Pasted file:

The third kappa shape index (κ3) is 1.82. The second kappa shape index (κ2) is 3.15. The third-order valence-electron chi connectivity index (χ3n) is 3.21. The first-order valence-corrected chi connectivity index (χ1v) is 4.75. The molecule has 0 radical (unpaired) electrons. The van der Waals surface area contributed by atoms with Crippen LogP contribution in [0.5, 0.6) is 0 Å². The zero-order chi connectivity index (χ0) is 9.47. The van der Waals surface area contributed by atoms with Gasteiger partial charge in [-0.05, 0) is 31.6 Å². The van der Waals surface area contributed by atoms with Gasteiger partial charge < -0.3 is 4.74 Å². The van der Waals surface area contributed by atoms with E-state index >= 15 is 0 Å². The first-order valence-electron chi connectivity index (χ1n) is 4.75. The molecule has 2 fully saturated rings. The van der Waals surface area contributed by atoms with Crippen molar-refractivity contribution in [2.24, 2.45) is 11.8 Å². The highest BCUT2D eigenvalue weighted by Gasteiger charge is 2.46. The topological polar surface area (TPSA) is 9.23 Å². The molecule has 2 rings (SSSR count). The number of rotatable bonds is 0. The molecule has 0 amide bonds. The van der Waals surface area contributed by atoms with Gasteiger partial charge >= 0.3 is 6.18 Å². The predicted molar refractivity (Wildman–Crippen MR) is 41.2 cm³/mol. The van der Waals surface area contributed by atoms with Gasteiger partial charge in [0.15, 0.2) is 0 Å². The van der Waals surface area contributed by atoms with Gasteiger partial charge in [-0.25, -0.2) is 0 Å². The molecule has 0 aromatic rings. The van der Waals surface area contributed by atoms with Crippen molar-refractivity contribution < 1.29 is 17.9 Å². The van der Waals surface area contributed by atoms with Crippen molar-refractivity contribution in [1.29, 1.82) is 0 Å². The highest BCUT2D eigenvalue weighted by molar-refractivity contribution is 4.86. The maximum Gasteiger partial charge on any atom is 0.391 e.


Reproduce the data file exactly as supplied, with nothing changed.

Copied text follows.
The third kappa shape index (κ3) is 1.82. The second kappa shape index (κ2) is 3.15. The third-order valence-electron chi connectivity index (χ3n) is 3.21. The first-order valence-corrected chi connectivity index (χ1v) is 4.75. The molecule has 0 radical (unpaired) electrons. The van der Waals surface area contributed by atoms with Crippen LogP contribution in [0.5, 0.6) is 0 Å². The zero-order chi connectivity index (χ0) is 9.47. The van der Waals surface area contributed by atoms with Gasteiger partial charge in [-0.05, 0) is 31.6 Å². The van der Waals surface area contributed by atoms with Gasteiger partial charge < -0.3 is 4.74 Å². The van der Waals surface area contributed by atoms with E-state index >= 15 is 0 Å². The first-order valence-electron chi connectivity index (χ1n) is 4.75. The molecule has 2 fully saturated rings. The van der Waals surface area contributed by atoms with Crippen molar-refractivity contribution in [2.24, 2.45) is 11.8 Å². The highest BCUT2D eigenvalue weighted by Gasteiger charge is 2.46. The topological polar surface area (TPSA) is 9.23 Å². The molecule has 2 rings (SSSR count). The number of rotatable bonds is 0. The molecule has 0 amide bonds. The van der Waals surface area contributed by atoms with Gasteiger partial charge >= 0.3 is 6.18 Å². The predicted molar refractivity (Wildman–Crippen MR) is 41.2 cm³/mol. The van der Waals surface area contributed by atoms with Gasteiger partial charge in [0.15, 0.2) is 0 Å². The van der Waals surface area contributed by atoms with Gasteiger partial charge in [-0.25, -0.2) is 0 Å². The molecule has 0 aromatic rings. The van der Waals surface area contributed by atoms with Crippen molar-refractivity contribution < 1.29 is 17.9 Å². The van der Waals surface area contributed by atoms with Crippen molar-refractivity contribution in [1.29, 1.82) is 0 Å². The highest BCUT2D eigenvalue weighted by molar-refractivity contribution is 4.86. The maximum Gasteiger partial charge on any atom is 0.391 e.